Erasmus himself made no attempt to translate the Bible into English, but he was clearly sympathetic to the idea, suggesting that even women should be able to read it.  In his Exhortations to the Diligent Study of Scripture he wrote: ‘I would have these words translated into all languages, so that not only Scots and Irish, but Turks and Saracens too might read them . . . I long for the ploughboy to sing them to himself as he follows his plough, the weaver to hum them to the tune of his shuttle, the traveller to beguile with them the dullness of his journey’.  Had he lived today, Erasmus would undoubtedly have downloaded a Dutch translation of the Bible onto his i-phone, in order to beguile the dullness of his travels. 

In his introduction to this series last week, the chaplain speculated about who might have inaugurated the Reformation, had Martin Luther lived fifty years earlier or later.  As you see, things were changing already when Luther appeared on the scene.  It has been said that Martin Luther merely opened the door to the Reformation after Erasmus picked the lock.  Or if you prefer a more domestic image, that Erasmus laid the egg that Luther hatched.  But that does not mean that the two saw eye-to-eye – far from it.  They disagreed about many things – in particular, about the role of the Pope – and engaged in theological disputes.  But more importantly, Erasmus was a scholar, Luther a man of action.  And it was Erasmus’ scholarly work in producing a critical Greek text of the New Testament which was the stimulus for Luther’s exegetical work and so, in time, to his revolutionary ideas.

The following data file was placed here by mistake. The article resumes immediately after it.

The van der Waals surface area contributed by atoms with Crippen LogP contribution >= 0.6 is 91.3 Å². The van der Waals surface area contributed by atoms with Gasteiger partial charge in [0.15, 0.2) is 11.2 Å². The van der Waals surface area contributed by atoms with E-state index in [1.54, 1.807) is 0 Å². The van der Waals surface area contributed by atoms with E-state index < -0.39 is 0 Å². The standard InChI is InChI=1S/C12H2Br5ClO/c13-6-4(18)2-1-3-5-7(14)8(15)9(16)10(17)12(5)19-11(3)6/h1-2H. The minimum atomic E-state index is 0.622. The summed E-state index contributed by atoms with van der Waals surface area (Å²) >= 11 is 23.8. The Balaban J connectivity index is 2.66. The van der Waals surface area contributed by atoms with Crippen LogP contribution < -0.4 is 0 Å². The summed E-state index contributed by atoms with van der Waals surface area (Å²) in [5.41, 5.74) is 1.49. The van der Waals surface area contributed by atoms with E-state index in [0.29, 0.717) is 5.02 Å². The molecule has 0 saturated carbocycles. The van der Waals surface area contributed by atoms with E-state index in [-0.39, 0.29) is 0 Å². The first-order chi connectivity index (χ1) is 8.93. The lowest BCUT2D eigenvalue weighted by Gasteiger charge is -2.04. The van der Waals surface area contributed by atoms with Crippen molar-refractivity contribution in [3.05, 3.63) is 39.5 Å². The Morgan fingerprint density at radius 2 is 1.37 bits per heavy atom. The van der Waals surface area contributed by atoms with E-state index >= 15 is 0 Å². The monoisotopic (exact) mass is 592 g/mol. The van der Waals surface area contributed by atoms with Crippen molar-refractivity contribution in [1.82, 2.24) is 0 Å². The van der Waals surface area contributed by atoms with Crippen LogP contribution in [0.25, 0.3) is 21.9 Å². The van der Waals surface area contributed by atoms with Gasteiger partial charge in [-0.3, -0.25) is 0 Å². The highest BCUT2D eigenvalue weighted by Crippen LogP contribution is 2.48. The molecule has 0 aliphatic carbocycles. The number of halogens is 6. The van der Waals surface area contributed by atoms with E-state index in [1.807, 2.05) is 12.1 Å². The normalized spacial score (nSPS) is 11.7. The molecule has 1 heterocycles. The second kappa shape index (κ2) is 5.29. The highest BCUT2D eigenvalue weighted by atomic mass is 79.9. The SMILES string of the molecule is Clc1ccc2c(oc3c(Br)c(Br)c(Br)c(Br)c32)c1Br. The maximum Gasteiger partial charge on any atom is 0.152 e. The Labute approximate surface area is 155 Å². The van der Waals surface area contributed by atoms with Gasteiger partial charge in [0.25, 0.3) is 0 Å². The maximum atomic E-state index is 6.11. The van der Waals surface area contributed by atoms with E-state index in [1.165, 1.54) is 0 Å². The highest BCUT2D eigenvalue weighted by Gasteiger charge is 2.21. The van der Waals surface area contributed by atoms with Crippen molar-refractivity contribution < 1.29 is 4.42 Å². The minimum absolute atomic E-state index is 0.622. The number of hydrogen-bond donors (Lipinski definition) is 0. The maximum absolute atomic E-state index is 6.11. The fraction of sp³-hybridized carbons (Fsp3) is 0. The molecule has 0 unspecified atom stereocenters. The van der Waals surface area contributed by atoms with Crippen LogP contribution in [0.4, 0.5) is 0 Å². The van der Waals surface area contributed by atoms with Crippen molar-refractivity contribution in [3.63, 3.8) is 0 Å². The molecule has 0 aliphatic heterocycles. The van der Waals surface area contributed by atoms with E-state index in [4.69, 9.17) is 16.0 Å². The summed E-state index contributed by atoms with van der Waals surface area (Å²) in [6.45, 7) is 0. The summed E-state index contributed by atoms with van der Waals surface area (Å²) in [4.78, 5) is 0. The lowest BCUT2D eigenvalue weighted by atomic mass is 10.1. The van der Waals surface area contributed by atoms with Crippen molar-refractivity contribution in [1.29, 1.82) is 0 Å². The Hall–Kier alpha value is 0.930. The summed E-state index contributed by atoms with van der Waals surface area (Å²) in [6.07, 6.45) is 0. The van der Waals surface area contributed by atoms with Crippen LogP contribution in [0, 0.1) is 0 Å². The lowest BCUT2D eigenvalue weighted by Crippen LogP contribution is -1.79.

There are no less than 55 volumes of Luther’s Works translated into English, many of which consist of Lectures or Commentaries on biblical texts.  This is hardly surprising, since it was by reading the text of the Bible – in particular the text of the New Testament – that Luther’s understanding of God was developed and transformed.  What he read there led him to challenge many of the assumptions that he had hitherto accepted as part of the Church’s teaching.